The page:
How to Grow Strawberries
No garden should be without strawberries. They’re beautiful, easy to grow, and maybe best of all, the first fruits to appear in the spring. Strawberries have a reputation for liking mild temperatures, but there are varieties that thrive from deepest Alaska to the hottest parts of Florida.
Things You’ll Need
- Compost Makers
- Garden Shears
- Garden Spades
- Garden Trowels
Buy strawberry plants at the nursery or order them from a catalog for planting in early spring as soon as you can work the ground (fall in warm climates). Make sure the plants are certified disease-free; strawberries can carry viruses that not only will kill the crop but also will spread through your garden.
Choose a site that has excellent drainage, gets full sun and warms up early in the spring so blossoms aren’t destroyed by late frosts. A gentle, south-facing slope is ideal. If your soil drains poorly, grow strawberries in raised beds or containers.
Till the planting bed thoroughly to a depth of at least 12 inches, removing all traces of weeds and grass, and dig in plenty of compost or well-cured manure to ensure the rich, fertile soil that strawberries need. The soil’s pH should be slightly acid, from 5.5 to 6.5.
Dig a hole for each plant five to seven inches wide and deep enough to accommodate the roots. Set the plant into the hole with the crown just above ground level, and fill in the soil so that the roots are completely buried. Spacing depends on the planting method you choose.
Use the “matted row” planting method for the easiest maintenance. Set plants 18 inches apart in rows three to four feet apart. The plants will send out runners with abandon, with each runner producing a new little plant.
Keep the spaces between rows open by returning to the berry patch after each harvest and removing the outermost plants from both sides of each row. You can either snip the runners and dig up the attached plants, or simply run a mechanical tiller down the row.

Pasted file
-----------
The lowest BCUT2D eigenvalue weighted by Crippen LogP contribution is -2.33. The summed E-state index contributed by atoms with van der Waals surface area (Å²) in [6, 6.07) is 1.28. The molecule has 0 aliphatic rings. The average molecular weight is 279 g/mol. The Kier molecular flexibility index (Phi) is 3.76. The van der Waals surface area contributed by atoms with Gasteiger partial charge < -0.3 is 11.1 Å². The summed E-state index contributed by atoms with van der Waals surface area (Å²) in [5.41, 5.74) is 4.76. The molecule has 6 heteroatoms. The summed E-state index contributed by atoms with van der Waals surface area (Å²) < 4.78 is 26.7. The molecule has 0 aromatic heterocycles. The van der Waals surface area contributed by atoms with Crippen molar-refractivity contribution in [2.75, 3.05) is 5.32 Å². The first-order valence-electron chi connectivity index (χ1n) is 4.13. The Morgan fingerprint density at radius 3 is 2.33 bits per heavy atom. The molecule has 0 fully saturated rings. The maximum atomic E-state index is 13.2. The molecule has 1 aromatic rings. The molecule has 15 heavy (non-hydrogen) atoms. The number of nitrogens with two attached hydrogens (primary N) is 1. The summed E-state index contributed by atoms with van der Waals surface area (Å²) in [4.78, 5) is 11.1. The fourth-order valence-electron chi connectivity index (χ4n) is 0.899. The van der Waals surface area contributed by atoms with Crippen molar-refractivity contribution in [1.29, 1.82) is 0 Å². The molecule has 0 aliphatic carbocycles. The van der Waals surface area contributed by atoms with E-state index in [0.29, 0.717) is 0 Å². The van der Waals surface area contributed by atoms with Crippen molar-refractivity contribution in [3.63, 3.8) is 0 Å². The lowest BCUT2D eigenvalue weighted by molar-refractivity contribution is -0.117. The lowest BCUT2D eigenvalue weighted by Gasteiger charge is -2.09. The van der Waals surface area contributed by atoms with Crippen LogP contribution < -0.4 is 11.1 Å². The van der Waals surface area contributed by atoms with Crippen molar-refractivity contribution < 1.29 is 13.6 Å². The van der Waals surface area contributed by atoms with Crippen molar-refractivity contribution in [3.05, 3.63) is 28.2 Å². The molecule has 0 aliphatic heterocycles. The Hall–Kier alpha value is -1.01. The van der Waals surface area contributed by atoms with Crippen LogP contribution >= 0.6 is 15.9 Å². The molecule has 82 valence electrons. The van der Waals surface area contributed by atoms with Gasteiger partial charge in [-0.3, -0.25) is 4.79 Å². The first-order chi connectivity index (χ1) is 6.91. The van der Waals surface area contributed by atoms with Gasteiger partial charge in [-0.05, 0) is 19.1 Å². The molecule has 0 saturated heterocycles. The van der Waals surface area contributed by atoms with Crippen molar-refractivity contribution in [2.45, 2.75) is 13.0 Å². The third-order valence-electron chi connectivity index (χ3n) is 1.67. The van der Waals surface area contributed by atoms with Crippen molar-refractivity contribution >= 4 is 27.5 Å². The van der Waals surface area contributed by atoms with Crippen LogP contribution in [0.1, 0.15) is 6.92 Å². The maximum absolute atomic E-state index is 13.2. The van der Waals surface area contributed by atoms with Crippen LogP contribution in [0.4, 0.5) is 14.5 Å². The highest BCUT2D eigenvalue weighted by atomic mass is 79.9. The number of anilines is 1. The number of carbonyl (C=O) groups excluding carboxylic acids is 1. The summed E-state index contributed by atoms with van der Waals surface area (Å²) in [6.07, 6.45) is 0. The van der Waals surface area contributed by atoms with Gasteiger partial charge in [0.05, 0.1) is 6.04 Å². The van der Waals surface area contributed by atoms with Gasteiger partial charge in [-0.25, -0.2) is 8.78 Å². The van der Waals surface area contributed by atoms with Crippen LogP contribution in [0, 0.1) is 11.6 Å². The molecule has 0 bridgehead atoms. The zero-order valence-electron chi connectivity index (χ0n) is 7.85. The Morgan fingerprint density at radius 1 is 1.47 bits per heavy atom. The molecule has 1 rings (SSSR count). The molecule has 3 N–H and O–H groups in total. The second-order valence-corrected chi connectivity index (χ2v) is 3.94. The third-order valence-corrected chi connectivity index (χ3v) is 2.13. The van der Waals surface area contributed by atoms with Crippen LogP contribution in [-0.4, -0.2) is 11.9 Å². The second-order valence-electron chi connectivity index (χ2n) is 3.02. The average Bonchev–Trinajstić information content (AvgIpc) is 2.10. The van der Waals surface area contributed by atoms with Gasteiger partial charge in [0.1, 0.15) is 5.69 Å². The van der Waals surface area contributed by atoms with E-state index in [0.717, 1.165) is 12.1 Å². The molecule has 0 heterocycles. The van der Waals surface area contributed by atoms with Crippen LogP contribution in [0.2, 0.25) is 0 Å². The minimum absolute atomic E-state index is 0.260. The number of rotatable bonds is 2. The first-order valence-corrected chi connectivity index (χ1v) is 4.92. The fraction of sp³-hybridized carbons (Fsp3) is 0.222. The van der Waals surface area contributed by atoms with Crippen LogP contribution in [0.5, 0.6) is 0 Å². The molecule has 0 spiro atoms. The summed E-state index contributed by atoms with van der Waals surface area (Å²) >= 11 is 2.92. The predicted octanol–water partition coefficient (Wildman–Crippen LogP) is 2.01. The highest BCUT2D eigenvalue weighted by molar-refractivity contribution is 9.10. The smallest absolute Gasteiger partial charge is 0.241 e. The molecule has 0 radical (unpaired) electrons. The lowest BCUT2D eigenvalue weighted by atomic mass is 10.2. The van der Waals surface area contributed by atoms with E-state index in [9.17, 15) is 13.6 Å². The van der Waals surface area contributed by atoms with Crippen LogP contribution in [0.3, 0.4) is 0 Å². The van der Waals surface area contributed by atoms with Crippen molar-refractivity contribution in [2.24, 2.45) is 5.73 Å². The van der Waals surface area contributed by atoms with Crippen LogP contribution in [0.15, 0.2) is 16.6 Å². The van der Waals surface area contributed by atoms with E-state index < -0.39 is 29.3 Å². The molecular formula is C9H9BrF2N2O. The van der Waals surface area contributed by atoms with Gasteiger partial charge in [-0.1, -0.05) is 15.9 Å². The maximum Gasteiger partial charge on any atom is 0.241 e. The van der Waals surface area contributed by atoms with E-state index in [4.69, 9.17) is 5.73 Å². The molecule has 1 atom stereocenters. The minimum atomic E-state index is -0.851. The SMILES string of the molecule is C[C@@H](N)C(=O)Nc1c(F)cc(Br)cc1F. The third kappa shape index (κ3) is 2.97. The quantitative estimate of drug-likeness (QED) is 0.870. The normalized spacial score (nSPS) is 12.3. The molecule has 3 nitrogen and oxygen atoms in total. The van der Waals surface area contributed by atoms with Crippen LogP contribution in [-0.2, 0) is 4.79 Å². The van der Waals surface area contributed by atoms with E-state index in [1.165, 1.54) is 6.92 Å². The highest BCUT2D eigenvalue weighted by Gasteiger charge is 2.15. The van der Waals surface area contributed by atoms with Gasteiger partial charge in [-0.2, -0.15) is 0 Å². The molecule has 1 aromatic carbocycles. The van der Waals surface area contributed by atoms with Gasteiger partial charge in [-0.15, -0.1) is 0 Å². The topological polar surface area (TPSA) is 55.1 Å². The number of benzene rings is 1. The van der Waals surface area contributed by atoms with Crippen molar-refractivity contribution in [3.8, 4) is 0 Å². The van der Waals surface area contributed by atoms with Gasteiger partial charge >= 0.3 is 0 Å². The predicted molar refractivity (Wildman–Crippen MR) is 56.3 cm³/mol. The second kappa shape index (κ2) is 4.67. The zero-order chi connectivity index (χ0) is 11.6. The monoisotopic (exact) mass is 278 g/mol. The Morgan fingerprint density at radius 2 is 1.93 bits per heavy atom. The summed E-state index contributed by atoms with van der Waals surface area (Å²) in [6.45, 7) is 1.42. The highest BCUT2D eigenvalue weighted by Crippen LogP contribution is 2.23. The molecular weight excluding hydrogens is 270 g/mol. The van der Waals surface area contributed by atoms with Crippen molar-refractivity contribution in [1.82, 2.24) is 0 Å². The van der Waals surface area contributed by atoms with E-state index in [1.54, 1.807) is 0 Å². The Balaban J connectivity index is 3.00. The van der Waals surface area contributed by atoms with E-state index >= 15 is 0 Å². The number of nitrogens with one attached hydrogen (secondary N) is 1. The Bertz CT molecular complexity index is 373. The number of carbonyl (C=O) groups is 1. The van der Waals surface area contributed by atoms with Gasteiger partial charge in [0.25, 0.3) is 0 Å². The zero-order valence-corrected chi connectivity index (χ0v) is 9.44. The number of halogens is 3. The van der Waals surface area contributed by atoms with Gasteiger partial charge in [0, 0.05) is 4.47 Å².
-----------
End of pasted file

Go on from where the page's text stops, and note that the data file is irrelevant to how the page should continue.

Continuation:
Remove some of the original “mother” plants from each row at same time, leaving the newest plants, which will bear more vigorously the following season. Treat the crop as a biennial, plowing the plants under after the first harvest and starting over the following spring.
Use the “hill” method for a longer-lasting bed, or if you have limited growing space. Set plants 12 inches apart on all sides, whether in rows or a cluster (just be sure the bed is small enough that you can reach into it comfortably).
Cut off all runners as soon as they appear. This way the plants direct all their energy into fruit production and should give you ample harvests for six years or more.
Make sure young plants get at least an inch of water a week. Mulch to conserve moisture and deter weeds, and apply a winter mulch north of USDA zone 5. A light material such straw or salt hay is ideal for both purposes.
Avoid letting any fruit develop the first year, regardless of which planting method you use. Instead, pick off each blossom as soon as you see it – forming and ripening even a berry or two will weaken a plant so much that the following year’s production will be cut drastically.
Pick all strawberries the day they ripen, and eat or preserve them as soon as possible: overripe fruit spoils quickly on or off the vine.